Literature: Edwards’ Memory Keeper

“In every end, then, a beginning.”
The Memory Keeper’s Daughter (2005), Kim Edwards

Travel PickI like to travel light—and that concept applies to my reading selections as well. On my most recent ocean crossing, I needed an easy-read, a page-turner: something that I could read in line at the airport or in the seat of a crowded shuttle. Kim Edwards’ The Memory Keeper’s Daughter proved to be a good pick.

The novel begins on a snowy evening in 1964 when Norah Henry gives birth to twins. Her husband, Dr. David Henry, notices that the second child—a daughter—has Down syndrome, and he makes a hasty decision to send the baby to an institution. He tells his wife that the child was born dead. Instead of taking the baby to the institution, Dr. Henry’s nurse decides to leave town and raise the girl as her own. The Memory Keeper’s Daughter chronicles the lives of these families divided by a secret, and it traces what happens when they live for twenty-five years with a lie.

The book’s title presumably comes from the name of Dr. Henry’s camera, The Memory Keeper. The doctor turns to photography after receiving the camera as a gift from his wife, and he delves into the pursuit with a passion that he is unable to offer his wife and son. Norah Henry never recovers from the grief of losing her baby girl, and her marriage offers no solace. In some ways redeeming the story of their parents’ shattered lives, the twins grow up separately but each manage to secure in their individual lives what a secret has prevented in their families: beauty and, ultimately, love.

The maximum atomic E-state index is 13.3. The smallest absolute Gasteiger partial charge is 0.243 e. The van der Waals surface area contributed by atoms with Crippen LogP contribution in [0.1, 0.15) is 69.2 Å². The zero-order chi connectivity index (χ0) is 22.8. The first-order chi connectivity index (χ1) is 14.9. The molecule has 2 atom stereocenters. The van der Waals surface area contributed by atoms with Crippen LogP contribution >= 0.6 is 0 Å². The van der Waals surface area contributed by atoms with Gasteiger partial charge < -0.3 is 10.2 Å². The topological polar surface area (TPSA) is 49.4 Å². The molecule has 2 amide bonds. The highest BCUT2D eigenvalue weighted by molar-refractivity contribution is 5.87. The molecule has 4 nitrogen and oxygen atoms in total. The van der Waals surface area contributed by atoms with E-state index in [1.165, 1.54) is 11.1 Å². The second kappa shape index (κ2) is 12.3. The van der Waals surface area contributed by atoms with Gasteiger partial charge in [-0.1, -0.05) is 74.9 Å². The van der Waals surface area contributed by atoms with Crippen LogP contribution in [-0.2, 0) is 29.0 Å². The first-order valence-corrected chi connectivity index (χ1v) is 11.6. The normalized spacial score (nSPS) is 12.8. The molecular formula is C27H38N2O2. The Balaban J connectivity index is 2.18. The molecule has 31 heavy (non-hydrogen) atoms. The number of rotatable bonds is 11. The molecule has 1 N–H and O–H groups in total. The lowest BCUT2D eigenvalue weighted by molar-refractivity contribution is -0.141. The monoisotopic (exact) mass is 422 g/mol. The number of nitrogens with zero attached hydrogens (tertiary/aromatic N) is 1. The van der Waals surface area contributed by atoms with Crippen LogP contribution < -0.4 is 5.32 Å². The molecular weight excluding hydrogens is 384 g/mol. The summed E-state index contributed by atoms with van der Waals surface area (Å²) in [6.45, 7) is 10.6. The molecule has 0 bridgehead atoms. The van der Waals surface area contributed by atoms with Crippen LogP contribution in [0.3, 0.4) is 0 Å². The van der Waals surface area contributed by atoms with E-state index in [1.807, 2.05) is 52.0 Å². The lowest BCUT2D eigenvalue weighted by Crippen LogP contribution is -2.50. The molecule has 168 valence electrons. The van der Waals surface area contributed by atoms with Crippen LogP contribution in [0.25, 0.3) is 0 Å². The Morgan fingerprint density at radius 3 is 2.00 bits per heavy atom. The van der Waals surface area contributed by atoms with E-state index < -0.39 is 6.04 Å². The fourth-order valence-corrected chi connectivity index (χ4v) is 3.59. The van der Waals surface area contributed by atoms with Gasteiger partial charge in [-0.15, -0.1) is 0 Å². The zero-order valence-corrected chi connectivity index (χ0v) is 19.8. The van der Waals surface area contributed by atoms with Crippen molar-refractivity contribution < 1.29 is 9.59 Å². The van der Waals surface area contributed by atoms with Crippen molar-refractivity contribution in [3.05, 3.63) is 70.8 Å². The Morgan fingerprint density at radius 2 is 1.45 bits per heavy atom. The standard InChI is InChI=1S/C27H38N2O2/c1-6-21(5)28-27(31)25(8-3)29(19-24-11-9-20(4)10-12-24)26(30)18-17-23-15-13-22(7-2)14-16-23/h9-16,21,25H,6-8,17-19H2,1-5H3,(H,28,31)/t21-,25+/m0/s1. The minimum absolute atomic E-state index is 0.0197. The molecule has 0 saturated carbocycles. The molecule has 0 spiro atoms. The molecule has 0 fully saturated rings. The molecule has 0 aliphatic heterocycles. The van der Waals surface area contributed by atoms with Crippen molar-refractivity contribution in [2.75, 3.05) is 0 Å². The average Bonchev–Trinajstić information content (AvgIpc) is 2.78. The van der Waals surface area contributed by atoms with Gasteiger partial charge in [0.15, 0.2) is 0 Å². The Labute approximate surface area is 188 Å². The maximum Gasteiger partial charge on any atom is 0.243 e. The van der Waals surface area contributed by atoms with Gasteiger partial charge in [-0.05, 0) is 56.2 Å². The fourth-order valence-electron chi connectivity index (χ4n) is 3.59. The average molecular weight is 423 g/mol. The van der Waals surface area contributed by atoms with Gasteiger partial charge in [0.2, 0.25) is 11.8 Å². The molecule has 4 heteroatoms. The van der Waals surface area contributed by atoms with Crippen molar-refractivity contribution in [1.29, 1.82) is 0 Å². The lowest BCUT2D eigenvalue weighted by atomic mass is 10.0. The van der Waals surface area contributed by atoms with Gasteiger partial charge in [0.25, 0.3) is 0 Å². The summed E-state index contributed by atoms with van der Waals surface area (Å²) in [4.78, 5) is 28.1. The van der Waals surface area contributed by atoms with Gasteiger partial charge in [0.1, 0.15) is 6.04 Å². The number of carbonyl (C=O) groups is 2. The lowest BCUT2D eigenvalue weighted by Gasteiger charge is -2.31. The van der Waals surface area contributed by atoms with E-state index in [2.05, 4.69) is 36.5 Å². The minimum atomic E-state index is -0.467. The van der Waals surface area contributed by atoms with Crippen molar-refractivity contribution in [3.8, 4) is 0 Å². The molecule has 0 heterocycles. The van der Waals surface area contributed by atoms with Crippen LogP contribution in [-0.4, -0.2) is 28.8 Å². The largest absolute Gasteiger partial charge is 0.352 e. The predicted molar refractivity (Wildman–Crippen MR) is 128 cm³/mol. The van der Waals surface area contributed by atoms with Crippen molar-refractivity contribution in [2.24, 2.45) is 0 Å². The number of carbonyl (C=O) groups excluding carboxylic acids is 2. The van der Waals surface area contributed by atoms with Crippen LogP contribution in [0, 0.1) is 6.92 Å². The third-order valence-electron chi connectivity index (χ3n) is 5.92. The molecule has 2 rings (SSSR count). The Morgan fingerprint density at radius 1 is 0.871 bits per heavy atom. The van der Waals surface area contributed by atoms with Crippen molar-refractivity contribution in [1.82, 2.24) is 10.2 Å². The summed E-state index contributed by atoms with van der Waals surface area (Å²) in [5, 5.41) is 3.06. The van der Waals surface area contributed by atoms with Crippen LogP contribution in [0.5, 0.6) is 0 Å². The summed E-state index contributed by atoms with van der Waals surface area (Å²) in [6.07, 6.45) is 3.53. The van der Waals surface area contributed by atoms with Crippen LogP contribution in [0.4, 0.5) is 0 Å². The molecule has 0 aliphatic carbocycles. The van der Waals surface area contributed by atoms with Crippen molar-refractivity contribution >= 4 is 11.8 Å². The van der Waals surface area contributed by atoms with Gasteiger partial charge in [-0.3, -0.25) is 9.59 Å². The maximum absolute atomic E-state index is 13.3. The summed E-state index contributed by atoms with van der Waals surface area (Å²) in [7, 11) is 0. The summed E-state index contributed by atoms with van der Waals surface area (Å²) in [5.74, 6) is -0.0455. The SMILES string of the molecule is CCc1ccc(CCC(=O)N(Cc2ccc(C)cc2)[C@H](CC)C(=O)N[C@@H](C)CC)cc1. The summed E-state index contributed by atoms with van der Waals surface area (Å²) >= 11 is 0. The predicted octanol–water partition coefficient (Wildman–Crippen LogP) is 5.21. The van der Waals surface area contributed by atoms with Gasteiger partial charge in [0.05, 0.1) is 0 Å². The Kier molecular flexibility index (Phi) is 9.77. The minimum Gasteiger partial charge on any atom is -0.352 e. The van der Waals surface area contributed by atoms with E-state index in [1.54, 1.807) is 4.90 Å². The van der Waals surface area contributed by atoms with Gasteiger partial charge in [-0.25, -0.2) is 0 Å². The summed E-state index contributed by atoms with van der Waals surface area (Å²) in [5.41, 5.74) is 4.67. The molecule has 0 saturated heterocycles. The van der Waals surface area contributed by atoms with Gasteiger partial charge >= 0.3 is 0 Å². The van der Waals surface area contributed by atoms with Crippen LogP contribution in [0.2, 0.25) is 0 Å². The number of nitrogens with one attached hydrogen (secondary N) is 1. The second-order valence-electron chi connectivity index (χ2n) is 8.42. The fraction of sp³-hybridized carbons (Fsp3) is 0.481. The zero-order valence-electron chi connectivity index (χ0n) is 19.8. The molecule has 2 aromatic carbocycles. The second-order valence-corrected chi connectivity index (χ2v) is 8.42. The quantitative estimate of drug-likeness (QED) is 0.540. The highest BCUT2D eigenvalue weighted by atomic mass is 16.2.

The Memory Keeper’s Daughter has been on U.S. and U.K. bestseller lists, topping out in the U.S. as the #1 New York Times Bestseller. It’s not hard to understand why—the plot of this fiction book is easy to follow; the story is captivating from beginning to end; its prose is smooth and simple. These features, I think, also make a book good to read on the go.

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